Last updated on July 21st, 2023
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If you’ve never tried changing strings on an acoustic guitar or simply want to get better at it, this post is for you. Learning to change guitar strings takes a bit of practice and repetition. This post covers every step of the process so you can learn how to do this yourself!
Keep in mind that this method is meant for steel string guitars and not nylon string guitars because they are set up differently. Check out this other post to learn how to change nylon strings on an acoustic guitar.
Let’s get started!
1. Remove old strings
Turn the tuning pegs and make sure the sound is becoming lower to decrease the string tension. Keep turning until you can slide the strings out of the tuning pegs.
Some people like to cut the strings to save time, but be careful to first loosen the strings quite a bit before doing so. The reason is that the string can fling in random directions and hit you if the string is still very tight when cutting it.
2. Remove pins
After you’ve decreased the string tension, you would remove the pins by pushing them out through the sound hole of the guitar as shown in the image below. You can do this process one string at a time or loosen all of the strings first and then push out the pins from the inside of the guitar.
As a side note, you may also hear these pins referred to as “bridge pins”.
3. Insert the string on the bridge
After the pins are removed, you would insert each string through the holes of the bridge (the darker brown piece on the guitar). I’m starting with the thinnest string here.
For a lefty guitar setup, you would insert the thinnest string on the other side (closest to your leg) when holding the guitar.
The packaging tells you the order of strings according to a specific color. Here is an image of the string package I’m using here below. These are the EJ16 Phosphor Bronze by D’Addario – light tension.
4. Insert the bridge pin
Once the string is in, you insert the pin to secure it. Make sure that the cut-out of the pin is facing toward the fretboard as shown in the image below.
5. Insert the string on the tuning peg
Leave about 4 – 6 inches after inserting the string in the hole of the tuning peg.
6. Winding the string
There are some extra steps to take when winding each string to make sure they are secure.
When first starting to wind the string, let the remaining part of the string (on the other side of the hole) go under the section that has tension. See the image below to better understand this.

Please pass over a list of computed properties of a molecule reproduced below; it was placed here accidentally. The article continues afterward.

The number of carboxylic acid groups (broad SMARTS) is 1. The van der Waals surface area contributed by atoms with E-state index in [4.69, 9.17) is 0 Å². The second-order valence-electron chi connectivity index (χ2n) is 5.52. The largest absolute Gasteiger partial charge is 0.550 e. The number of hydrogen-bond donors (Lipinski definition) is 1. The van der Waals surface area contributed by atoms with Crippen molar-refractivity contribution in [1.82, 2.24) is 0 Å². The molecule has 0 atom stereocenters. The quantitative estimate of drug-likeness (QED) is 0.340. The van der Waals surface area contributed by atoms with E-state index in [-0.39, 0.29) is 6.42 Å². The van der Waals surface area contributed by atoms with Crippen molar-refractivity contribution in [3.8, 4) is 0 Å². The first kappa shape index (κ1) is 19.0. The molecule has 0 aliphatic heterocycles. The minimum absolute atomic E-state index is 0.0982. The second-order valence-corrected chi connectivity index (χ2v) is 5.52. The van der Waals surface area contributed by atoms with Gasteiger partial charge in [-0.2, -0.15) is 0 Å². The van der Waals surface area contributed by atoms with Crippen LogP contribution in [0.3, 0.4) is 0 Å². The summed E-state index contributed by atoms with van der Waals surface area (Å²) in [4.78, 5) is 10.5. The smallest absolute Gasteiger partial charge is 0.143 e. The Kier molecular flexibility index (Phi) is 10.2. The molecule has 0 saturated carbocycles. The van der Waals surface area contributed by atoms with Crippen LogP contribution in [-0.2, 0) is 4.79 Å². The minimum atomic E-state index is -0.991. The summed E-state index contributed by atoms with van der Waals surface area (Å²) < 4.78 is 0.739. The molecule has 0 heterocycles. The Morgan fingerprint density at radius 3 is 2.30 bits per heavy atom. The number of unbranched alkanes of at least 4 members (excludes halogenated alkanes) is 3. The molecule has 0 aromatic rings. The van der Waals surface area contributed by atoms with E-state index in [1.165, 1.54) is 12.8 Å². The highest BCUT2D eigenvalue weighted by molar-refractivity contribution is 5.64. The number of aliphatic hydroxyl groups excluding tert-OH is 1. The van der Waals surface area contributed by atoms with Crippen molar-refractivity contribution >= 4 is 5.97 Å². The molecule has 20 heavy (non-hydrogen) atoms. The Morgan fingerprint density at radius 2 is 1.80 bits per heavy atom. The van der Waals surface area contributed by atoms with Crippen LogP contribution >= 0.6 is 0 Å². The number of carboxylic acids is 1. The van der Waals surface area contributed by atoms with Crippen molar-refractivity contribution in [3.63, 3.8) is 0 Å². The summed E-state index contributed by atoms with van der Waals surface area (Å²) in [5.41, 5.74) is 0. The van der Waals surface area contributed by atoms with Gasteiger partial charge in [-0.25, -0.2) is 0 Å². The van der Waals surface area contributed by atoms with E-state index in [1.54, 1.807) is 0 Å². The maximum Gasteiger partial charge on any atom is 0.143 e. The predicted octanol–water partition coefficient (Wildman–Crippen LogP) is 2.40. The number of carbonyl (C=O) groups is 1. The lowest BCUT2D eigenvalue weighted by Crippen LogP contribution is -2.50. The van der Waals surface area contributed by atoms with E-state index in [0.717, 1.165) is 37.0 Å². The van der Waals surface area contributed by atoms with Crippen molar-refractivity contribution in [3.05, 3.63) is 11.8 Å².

I wind the string by turning the tuning peg counterclockwise.
As you continue to wind the string, let the excess string now go above the part that is being wound. This will help to secure the string in place. I like to hold the string down while winding so that the string lines up more evenly.
This is what it should like after you continue to wind the string. As you can see in the image below, the excess part of the string is wrapped in between layers of wound string.
7. Repeat steps 3 through 6 each strings
As we covered in the previous steps for the 1st string, you would do the same for strings 2 through 6.
For strings 1 through 3, I wind the tuning pegs counterclockwise and strings 4 through 6 in a clockwise direction. I find this to be more natural when adjusting the tuning but you can choose whatever direction is more comfortable for you.
8. Tune the strings
This is the last step of the process where you simply retune the strings. Here is a reference for the note names of each string below.
- 1st string (thinnest) – E
- 2nd string – B
- 3rd string – G
- 4th string – D
- 5th string – A
- 6th string (thickest) – E
Keep in mind that it’s normal for some strings to quickly go out of tune for a day or two as they settle in.
Here is a screenshot of a free app I use to tune guitar strings called Guitartuna.
9. Trim the strings
This step is optional, but I like to trim the ends of the strings with a guitar string clipper to make it look nice and clean once you finish changing the strings.
Recommended tool: String winder/string clipper
This tool is convenient to have because it serves two purposes. It speeds up the process of winding the strings and it also has a clipper on the other side to trim the strings after you change them.
If you want to get something like this, check out this string winder and cutter by D’addario.
Can you put steel strings on a nylon string guitar?
I don’t recommend putting steel strings on a nylon string guitar because the guitar is not designed for it and the sound will not be optimal. Steel strings are meant for steel string guitars and nylon strings are for classical acoustic guitars. Whatever guitar type you bought initially should be the same kind of strings you should stick with.
If you’re not familiar with your guitar type or what you strings you should get, take your guitar to a local music store and they should help you choose something that will best work for you.
String maintenance tips
- Avoid playing with sweaty, dirty hands to keep the strings clean.
- Occasionally wipe the strings down with a cloth or rag.
- Keep a habit of storing guitars in their case to avoid rusting that can be caused by humidity.
In this post, we looked at how to restring a steel string guitar with a few steps that you can try for yourself. Be patient if this is your first time changing your guitar strings. It may take you 15 to 20 minutes or longer if it’s your first time doing it. The more you repeat this restringing process, the better and quicker you’ll get at it.
If you’re interested in learning to play acoustic guitar, see this post on how to finger pick on guitar.
All the best,
JG Music Lessons